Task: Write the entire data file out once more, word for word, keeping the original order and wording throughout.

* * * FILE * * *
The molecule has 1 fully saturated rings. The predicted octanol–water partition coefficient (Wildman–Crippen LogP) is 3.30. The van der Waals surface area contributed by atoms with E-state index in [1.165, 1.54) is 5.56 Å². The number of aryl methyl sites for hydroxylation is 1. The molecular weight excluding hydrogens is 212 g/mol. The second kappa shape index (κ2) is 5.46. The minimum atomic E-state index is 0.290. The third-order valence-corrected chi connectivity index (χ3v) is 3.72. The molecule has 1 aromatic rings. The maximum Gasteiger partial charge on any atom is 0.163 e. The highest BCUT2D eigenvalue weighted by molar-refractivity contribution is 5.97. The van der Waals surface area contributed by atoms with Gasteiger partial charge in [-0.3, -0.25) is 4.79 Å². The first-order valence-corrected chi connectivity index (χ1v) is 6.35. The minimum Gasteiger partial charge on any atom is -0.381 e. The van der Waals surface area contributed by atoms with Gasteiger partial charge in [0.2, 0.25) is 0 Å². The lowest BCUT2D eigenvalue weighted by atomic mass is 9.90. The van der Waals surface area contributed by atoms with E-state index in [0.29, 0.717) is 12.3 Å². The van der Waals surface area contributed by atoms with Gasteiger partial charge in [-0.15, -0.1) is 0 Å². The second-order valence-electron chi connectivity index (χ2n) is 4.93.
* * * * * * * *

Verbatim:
The molecule has 1 fully saturated rings. The predicted octanol–water partition coefficient (Wildman–Crippen LogP) is 3.30. The van der Waals surface area contributed by atoms with E-state index in [1.165, 1.54) is 5.56 Å². The number of aryl methyl sites for hydroxylation is 1. The molecular weight excluding hydrogens is 212 g/mol. The second kappa shape index (κ2) is 5.46. The minimum atomic E-state index is 0.290. The third-order valence-corrected chi connectivity index (χ3v) is 3.72. The molecule has 1 aromatic rings. The maximum Gasteiger partial charge on any atom is 0.163 e. The highest BCUT2D eigenvalue weighted by molar-refractivity contribution is 5.97. The van der Waals surface area contributed by atoms with Gasteiger partial charge in [-0.3, -0.25) is 4.79 Å². The first-order valence-corrected chi connectivity index (χ1v) is 6.35. The minimum Gasteiger partial charge on any atom is -0.381 e. The van der Waals surface area contributed by atoms with Gasteiger partial charge in [0.2, 0.25) is 0 Å². The lowest BCUT2D eigenvalue weighted by atomic mass is 9.90. The van der Waals surface area contributed by atoms with E-state index in [0.29, 0.717) is 12.3 Å². The van der Waals surface area contributed by atoms with Gasteiger partial charge in [-0.15, -0.1) is 0 Å². The second-order valence-electron chi connectivity index (χ2n) is 4.93.